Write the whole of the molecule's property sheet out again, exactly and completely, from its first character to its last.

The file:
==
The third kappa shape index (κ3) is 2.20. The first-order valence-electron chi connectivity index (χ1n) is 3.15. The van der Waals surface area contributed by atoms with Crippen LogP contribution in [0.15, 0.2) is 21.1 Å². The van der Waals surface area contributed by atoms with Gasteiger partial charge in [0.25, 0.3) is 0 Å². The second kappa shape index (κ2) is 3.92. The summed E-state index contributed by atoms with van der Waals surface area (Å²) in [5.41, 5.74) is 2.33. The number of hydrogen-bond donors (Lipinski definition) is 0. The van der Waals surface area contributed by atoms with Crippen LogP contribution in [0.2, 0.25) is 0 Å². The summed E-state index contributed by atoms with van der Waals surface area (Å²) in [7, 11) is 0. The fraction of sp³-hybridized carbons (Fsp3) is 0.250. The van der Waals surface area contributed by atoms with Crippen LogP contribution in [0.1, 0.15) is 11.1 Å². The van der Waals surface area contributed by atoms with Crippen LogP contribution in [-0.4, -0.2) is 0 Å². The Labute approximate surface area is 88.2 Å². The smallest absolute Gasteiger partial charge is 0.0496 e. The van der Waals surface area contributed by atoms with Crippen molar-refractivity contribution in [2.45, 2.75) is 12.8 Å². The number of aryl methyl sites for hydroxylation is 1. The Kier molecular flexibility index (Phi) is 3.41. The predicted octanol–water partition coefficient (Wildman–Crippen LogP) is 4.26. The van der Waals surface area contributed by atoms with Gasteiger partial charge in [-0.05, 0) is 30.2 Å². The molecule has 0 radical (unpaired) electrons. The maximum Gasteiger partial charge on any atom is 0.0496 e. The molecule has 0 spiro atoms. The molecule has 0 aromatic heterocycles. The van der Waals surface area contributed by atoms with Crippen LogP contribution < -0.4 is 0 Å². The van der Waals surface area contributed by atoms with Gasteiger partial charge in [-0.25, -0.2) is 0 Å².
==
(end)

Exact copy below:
The third kappa shape index (κ3) is 2.20. The first-order valence-electron chi connectivity index (χ1n) is 3.15. The van der Waals surface area contributed by atoms with Crippen LogP contribution in [0.15, 0.2) is 21.1 Å². The van der Waals surface area contributed by atoms with Gasteiger partial charge in [0.25, 0.3) is 0 Å². The second kappa shape index (κ2) is 3.92. The summed E-state index contributed by atoms with van der Waals surface area (Å²) in [5.41, 5.74) is 2.33. The number of hydrogen-bond donors (Lipinski definition) is 0. The van der Waals surface area contributed by atoms with Crippen LogP contribution in [0.2, 0.25) is 0 Å². The summed E-state index contributed by atoms with van der Waals surface area (Å²) in [7, 11) is 0. The fraction of sp³-hybridized carbons (Fsp3) is 0.250. The van der Waals surface area contributed by atoms with Crippen LogP contribution in [0.1, 0.15) is 11.1 Å². The van der Waals surface area contributed by atoms with Crippen LogP contribution in [-0.4, -0.2) is 0 Å². The Labute approximate surface area is 88.2 Å². The smallest absolute Gasteiger partial charge is 0.0496 e. The van der Waals surface area contributed by atoms with Crippen molar-refractivity contribution in [2.45, 2.75) is 12.8 Å². The number of aryl methyl sites for hydroxylation is 1. The Kier molecular flexibility index (Phi) is 3.41. The predicted octanol–water partition coefficient (Wildman–Crippen LogP) is 4.26. The van der Waals surface area contributed by atoms with Gasteiger partial charge in [-0.05, 0) is 30.2 Å². The molecule has 0 radical (unpaired) electrons. The maximum Gasteiger partial charge on any atom is 0.0496 e. The molecule has 0 spiro atoms. The molecule has 0 aromatic heterocycles. The van der Waals surface area contributed by atoms with Crippen LogP contribution < -0.4 is 0 Å². The van der Waals surface area contributed by atoms with Gasteiger partial charge in [-0.25, -0.2) is 0 Å².